The study was conducted by scientists at the National Institute of Research in Reproductive Health in collaboration with the state-owned JJ hospital here.
"The virus associated with seminal cells including sperm and leukocytes is also been reported to be the risk factor for sexual transmission of HIV. This finding assumes significance due to the resulting instability of the virus in the same person, which may affect the treatment regimen. However, this may help in understanding any resistance to the anti-retroviral," the scientists said.
"This finding could also be an important warning to those who allow HIV positive men to have children using infertility treatment, where sperm of the patient is washed," Dr A H Bandivdekar, Assistant Director and Head, Biochemistry Division of NIRRH of Indian council of Medical Research told PTI.
Initally, the scientists studied six HIV infected men from the J J hospital antiretroviral clinic and in their further study, more men are being analysed for similar variations.
"This practice (washing of sperms) may need a re-look and we also have to study further if the sperm wash is indeed completely safe in not transmitting the virus to the embryo," he said.
"The study demonstrates the presence of distinct viral variants in the sperm, seminal leukocytes and Peripheral blood mononuclear cell (PBMC) of the same individuals having differential infectivity and N-linked glycosylation (NLG) sites," Bandivdekare explained.
"NLG sites, which may influence HIV affinity to host cells and neutralising anti-bodies and therefore the sexual transmission and pathogenesis of HIV as well as progression to AIDS," Bandivdekar said in a paper titled ''Characterisation of Human Immunodeficiency Virus (HIV1 C) Variants in Peripheral Blood Mononuclear Cells (PBMCs) and Spermatozoa,'' which has been accepted by the Journal of Medical Virology.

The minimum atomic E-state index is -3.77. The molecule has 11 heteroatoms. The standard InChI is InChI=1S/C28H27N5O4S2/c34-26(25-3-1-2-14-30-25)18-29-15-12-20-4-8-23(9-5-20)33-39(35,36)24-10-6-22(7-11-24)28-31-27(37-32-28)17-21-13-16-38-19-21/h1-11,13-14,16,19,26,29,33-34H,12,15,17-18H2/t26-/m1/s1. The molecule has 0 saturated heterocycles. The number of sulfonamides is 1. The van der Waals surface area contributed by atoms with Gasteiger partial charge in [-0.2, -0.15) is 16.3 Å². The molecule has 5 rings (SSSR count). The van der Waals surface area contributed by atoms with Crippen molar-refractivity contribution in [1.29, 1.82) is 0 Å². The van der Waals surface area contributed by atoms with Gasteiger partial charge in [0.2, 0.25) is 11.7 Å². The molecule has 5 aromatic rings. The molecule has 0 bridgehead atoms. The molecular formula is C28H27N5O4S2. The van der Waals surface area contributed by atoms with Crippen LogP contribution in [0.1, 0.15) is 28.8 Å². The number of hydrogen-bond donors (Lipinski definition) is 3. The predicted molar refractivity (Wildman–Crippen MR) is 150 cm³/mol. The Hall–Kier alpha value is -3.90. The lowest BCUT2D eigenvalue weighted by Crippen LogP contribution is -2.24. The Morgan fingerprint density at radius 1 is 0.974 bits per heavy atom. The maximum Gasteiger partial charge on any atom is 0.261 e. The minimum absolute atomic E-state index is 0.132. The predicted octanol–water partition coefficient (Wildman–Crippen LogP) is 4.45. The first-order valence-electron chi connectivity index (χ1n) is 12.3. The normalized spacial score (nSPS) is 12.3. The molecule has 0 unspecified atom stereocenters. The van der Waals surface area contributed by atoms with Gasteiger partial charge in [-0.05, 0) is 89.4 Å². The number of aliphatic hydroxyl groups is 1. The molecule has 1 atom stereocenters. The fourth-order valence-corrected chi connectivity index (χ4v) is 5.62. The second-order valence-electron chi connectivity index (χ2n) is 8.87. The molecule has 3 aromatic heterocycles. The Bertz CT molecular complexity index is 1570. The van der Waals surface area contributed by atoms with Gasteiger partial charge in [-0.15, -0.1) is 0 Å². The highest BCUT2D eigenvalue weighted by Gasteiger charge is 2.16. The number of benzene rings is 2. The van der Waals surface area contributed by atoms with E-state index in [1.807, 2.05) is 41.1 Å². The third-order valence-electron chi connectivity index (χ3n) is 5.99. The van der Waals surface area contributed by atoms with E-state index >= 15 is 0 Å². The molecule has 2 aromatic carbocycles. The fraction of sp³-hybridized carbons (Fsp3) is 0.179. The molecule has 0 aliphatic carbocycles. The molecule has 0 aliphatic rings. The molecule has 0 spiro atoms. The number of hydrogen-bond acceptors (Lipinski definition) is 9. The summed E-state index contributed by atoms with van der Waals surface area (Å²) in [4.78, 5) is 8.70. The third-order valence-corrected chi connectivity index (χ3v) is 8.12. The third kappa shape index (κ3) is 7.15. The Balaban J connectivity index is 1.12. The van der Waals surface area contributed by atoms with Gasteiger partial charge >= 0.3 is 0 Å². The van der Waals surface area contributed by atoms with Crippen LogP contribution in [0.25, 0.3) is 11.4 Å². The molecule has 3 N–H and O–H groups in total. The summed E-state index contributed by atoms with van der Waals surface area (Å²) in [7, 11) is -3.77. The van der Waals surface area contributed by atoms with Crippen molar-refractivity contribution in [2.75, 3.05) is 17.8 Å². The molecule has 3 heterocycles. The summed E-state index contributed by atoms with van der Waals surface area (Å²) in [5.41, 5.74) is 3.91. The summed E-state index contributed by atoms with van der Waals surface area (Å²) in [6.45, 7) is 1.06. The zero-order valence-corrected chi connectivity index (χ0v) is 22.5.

Dr Alaka Deshpande, who is in-charge of the anti-retroviral treatment centre of J J hospital and co-author said the study was part of continuing research about HIV-discordant couples of whom only one partner has the virus.
Deshpande said the doctors can no longer say that sperms are 100 per cent free of the HIV (as it is largely believed).
Bandivdekar said, HIV is a RNA virus which needs to convert into DNA using reverse transcriptase enzyme gene of the virus and this activity is poor in the case of HIV which results in to continuous viral mutation.
This also results in presence different viral variants having different viral sequences in the same HIV infected individuals. Also, different cells including sperm and PBMCs of the same individuals showed presence of different isolates of HIV, he explained.
This could be the reason that there is no one medicine for cure or a vaccine so far to prevent the disease and strengthening the immune system of the person could be the only solution at present, he added.
When asked about the practise of allowing HIV positive men to have own children by washing their sperms, IVF (testtube baby) expert Dr Indira Hinduja, said, "such a practise should not be encouraged and it poses risk not only to the person's future child but his wife and even to others who come to the infertility clinic."